As we approach the start of a new Bible study offering this fall on the topic of covenant, we recognize that covenant is both a basic tenet of our faith and a complex theological idea. In it we share a common identity, but it also manifests itself differently in each of our lives.
Rev. Dr. John Patton will help to lead this in-depth study, one that “focuses on our relationship with God, with each other, and with the world around us…using the biblical theological concept of covenant as a key interpretive theme for understanding the relationship between God and humankind in the Bible and in life today.” Structured around three eight-session segments, the first this fall will center on creating covenant.
Glenn member Don Pollard is excited to take part in the Bible study. Don’s understanding of covenant is influenced by his personal relationship with disability, as he is an incomplete quadriplegic. He suffered a brainstem injury from an automobile accident when he was a year and a half old, leaving him impaired in multiple limbs.
The creation of covenant relationships is shaped by our own experiences. Don’s unique experience with disability has led him to reflect on covenant in three ways - belonging, acceptance, and equality:
To belong is an ingrained need from birth. Early humans grouped themselves together for protection which bred stronger feelings of membership. Students form cliques naturally in school with whom they feel comfortable. These bonds might or might not last into adulthood, but the continuous need to belong doesn’t stop at a certain age. Our need for communion, to feel like we are needed at the table and that we belong at the table, feeds this desire.
The fight for disability rights is a fight for belonging. For too long, people with disabilities have been shunned from society because of the uncomfortableness that we seem to impose on the world around us. The desire to simply belong has been misconstrued as invasiveness. I can guarantee that all that is wanted is to feel like we have a place. Simply provide a seat at the table, with proper access to the seat, of course.
Some may find acceptance too akin to belonging but I believe it is different in my context. I belong to the Caucasian race, to the male gender, and to a Southern family heritage. But I do not take acceptance for granted within these sectors. For example, regarding gender roles, not all men have looked upon me as their equal because of their perceptions of my disability; their actions and body language speak loudly.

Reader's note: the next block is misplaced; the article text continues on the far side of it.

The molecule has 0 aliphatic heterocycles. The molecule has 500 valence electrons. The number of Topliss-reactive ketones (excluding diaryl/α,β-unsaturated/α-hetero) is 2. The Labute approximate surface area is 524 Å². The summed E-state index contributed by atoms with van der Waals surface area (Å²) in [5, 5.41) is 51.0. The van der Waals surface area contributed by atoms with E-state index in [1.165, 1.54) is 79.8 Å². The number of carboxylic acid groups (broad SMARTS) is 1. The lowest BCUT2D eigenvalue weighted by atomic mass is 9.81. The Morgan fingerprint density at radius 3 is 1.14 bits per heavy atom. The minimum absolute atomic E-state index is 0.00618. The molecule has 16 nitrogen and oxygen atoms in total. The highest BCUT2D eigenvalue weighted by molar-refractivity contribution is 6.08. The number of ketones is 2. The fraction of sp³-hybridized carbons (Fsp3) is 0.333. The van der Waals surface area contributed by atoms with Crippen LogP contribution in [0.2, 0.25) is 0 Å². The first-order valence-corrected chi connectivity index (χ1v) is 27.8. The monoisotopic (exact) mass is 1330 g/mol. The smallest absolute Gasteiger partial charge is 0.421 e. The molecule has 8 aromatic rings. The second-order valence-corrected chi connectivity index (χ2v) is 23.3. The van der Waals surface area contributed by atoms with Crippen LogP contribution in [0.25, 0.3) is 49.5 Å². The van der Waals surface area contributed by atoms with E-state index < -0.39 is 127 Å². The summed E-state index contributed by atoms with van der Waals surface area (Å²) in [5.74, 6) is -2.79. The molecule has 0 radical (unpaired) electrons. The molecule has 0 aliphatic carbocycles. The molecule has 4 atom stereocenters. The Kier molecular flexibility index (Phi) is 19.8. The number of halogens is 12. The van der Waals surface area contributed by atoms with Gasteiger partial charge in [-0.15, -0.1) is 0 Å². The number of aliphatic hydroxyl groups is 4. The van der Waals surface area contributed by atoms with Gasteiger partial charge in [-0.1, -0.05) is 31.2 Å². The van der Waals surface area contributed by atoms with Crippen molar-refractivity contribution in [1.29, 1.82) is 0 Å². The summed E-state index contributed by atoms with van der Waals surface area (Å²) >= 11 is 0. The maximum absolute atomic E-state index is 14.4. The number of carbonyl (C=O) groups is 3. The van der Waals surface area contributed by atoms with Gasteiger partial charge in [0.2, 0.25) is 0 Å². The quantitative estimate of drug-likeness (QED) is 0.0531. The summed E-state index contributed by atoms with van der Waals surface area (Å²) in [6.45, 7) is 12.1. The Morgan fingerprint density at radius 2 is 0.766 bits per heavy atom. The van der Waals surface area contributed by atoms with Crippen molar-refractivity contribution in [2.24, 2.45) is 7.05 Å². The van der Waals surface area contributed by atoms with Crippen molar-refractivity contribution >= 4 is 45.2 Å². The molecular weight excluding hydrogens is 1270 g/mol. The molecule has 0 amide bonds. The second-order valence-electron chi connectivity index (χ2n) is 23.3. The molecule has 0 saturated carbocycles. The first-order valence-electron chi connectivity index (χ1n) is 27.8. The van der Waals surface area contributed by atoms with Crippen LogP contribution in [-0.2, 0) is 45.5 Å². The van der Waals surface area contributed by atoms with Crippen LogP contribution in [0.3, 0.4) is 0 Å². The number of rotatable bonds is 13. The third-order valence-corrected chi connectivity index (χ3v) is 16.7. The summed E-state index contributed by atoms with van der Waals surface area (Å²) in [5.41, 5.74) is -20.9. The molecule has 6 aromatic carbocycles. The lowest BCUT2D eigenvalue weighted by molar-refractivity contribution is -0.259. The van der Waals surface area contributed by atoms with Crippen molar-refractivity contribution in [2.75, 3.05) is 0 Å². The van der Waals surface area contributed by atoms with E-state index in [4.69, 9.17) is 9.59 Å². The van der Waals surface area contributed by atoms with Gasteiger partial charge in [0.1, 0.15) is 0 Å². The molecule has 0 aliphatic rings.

Belonging and acceptance both relate to equality, but there are gaps: can you automatically have equality if you have belonging? I don’t think so. Does equality present itself when acceptance is added to the mix? I don’t think so. How then does equality happen?
To put it plainly, equality happens when all people are thought of as equal.
The society we live in shows us that this is not easy to achieve. I think the term can get defined by one’s specific perception, which then becomes rampant and overtakes truth. To say I’m equal to you does not take away your unique qualities. My disability doesn’t make you more enabled and neither does another’s disability diminish or embellish my disability. We are all equal at the table. As 1 Corinthians 12:21 says: “The eye cannot say to the hand, ‘I have no need of you,’ nor again the head to the feet, ‘I have no need of you.’”
To achieve covenant, we have to first feel a sense of belonging. This hopefully leads to a sense of acceptance, and if processed correctly, can breed equality. I feel that Glenn embodies the spirit of covenant in many ways.
Covenant Bible study is open to people with a variety of backgrounds in the study of the Bible, and there is no one theological understanding of scripture that is necessary for everyone to hold. What is important, however, is an assumption that scripture holds meaning for each of our lives and a commitment to discovering that meaning anew.
Covenant Bible study begins on Sunday, September 11, at 6:30 p.m. in Room 401 of the Church School Building. If you are interested in joining, please contact Rev. Susan Pinson.